So far, the young Eliezer is well on the way toward joining the “smart people who are stupid because they’re skilled at defending beliefs they arrived at for unskilled reasons”. All his dedication to “rationality” has not saved him from this mistake, and you might be tempted to conclude that it is useless to strive for rationality.
Most people do not crawl out of their own hold, but Eliezer did. And it all begin with a tiny note of discord:
And yet then the notion occurs to him:
Maybe some people would prefer an AI do particular things, such as not kill them, even if life is meaningless?
His immediately following thought is the obvious one, given his premises:
In the event that life is meaningless, nothing is the “right” thing to do; therefore it wouldn’t be particularly right to respect people’s preferences in this event.
This is the obvious dodge. The thing is, though, Eliezer2000 doesn’t think of himself as a villain…
So Eliezer2000 doesn’t just grab the obvious out. He keeps thinking.
But if people believe they have preferences in the event that life is meaningless, then they have a motive to dispute my Singularity project and go with a project that respects their wish in the event life is meaningless. This creates a present conflict of interest over the Singularity, and prevents right things from getting done in the mainline event that life is meaningful.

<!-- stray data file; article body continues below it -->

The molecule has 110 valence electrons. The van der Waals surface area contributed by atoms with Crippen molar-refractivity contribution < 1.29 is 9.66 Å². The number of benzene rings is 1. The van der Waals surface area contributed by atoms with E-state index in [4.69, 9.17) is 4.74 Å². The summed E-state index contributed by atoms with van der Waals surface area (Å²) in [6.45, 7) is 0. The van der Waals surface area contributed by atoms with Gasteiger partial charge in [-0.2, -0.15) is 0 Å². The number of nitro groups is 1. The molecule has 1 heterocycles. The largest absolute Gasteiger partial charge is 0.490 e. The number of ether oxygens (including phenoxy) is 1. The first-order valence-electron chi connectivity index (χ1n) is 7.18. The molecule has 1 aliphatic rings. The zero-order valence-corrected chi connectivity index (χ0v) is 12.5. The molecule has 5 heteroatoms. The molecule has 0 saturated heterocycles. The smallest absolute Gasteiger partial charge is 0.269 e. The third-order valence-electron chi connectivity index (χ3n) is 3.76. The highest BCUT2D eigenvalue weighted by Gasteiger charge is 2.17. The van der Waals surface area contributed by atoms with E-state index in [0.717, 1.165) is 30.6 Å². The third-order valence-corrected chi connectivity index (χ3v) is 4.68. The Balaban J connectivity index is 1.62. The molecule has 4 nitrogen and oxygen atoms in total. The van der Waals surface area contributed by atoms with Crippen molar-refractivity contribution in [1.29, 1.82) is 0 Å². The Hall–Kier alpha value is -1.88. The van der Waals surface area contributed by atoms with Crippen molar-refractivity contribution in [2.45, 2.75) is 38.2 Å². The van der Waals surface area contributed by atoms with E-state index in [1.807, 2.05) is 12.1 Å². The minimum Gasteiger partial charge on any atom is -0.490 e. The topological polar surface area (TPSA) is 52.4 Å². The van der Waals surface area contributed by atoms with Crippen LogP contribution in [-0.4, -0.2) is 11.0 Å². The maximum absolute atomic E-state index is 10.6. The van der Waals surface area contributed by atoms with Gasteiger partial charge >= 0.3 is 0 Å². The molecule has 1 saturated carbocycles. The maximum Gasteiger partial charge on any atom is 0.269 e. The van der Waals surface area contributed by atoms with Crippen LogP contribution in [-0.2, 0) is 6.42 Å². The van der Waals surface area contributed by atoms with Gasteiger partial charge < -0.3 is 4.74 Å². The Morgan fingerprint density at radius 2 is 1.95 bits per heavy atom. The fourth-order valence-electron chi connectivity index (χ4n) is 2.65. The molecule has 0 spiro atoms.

…The new objection seems to poke a minor hole in the airtight wrapper. This is worth patching. If you have something that’s perfect, are you really going to let one little possibility compromise it?
So Eliezer2000 doesn’t even want to drop the issue; he wants to patch the problem and restore perfection.
…And so Eliezer2000 begins to really consider the question: Supposing that “life is meaningless” (that superintelligences don’t produce their own motivations from pure logic), then how would you go about specifying afallback morality? Synthesizing it, inscribing it into the AI?
…That’s the only thing that matters, in the end. His previous philosophizing wasn’t enough to force his brain to confront the details. This new standard is strict enough to require actual work. Morality slowly starts being less mysterious to him – Eliezer2000 is starting to think inside the black box.
……and so, over succeeding years, understanding begins to dawn on that past Eliezer, slowly.